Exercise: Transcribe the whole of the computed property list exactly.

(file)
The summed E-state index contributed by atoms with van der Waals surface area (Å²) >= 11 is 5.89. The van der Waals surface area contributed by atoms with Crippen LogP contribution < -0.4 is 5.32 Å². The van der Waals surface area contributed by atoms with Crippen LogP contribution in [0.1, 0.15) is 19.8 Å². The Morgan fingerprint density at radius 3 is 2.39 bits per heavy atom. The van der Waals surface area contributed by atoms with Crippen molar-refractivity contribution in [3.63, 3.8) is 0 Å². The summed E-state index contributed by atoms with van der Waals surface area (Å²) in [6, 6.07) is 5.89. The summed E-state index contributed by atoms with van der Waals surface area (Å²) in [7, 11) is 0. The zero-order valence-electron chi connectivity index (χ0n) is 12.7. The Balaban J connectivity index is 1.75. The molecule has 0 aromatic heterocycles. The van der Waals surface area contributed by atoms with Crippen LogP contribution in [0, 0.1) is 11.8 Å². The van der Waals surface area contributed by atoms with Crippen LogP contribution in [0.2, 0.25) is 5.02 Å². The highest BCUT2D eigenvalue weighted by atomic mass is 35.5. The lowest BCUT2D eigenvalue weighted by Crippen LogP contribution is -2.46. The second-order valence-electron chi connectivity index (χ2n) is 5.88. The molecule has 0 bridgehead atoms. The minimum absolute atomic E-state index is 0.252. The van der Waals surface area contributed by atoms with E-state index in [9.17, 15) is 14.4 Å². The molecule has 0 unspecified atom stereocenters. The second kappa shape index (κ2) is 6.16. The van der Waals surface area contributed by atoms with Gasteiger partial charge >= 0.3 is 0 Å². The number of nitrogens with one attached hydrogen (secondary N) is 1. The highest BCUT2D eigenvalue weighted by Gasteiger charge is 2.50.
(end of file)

The summed E-state index contributed by atoms with van der Waals surface area (Å²) >= 11 is 5.89. The van der Waals surface area contributed by atoms with Crippen LogP contribution < -0.4 is 5.32 Å². The van der Waals surface area contributed by atoms with Crippen LogP contribution in [0.1, 0.15) is 19.8 Å². The Morgan fingerprint density at radius 3 is 2.39 bits per heavy atom. The van der Waals surface area contributed by atoms with Crippen molar-refractivity contribution in [3.63, 3.8) is 0 Å². The summed E-state index contributed by atoms with van der Waals surface area (Å²) in [6, 6.07) is 5.89. The summed E-state index contributed by atoms with van der Waals surface area (Å²) in [7, 11) is 0. The zero-order valence-electron chi connectivity index (χ0n) is 12.7. The Balaban J connectivity index is 1.75. The molecule has 0 aromatic heterocycles. The van der Waals surface area contributed by atoms with Crippen LogP contribution in [0, 0.1) is 11.8 Å². The van der Waals surface area contributed by atoms with Crippen LogP contribution in [0.2, 0.25) is 5.02 Å². The highest BCUT2D eigenvalue weighted by atomic mass is 35.5. The lowest BCUT2D eigenvalue weighted by Crippen LogP contribution is -2.46. The second-order valence-electron chi connectivity index (χ2n) is 5.88. The molecule has 0 bridgehead atoms. The minimum absolute atomic E-state index is 0.252. The van der Waals surface area contributed by atoms with E-state index in [9.17, 15) is 14.4 Å². The molecule has 0 unspecified atom stereocenters. The second kappa shape index (κ2) is 6.16. The van der Waals surface area contributed by atoms with Gasteiger partial charge >= 0.3 is 0 Å². The number of nitrogens with one attached hydrogen (secondary N) is 1. The highest BCUT2D eigenvalue weighted by Gasteiger charge is 2.50.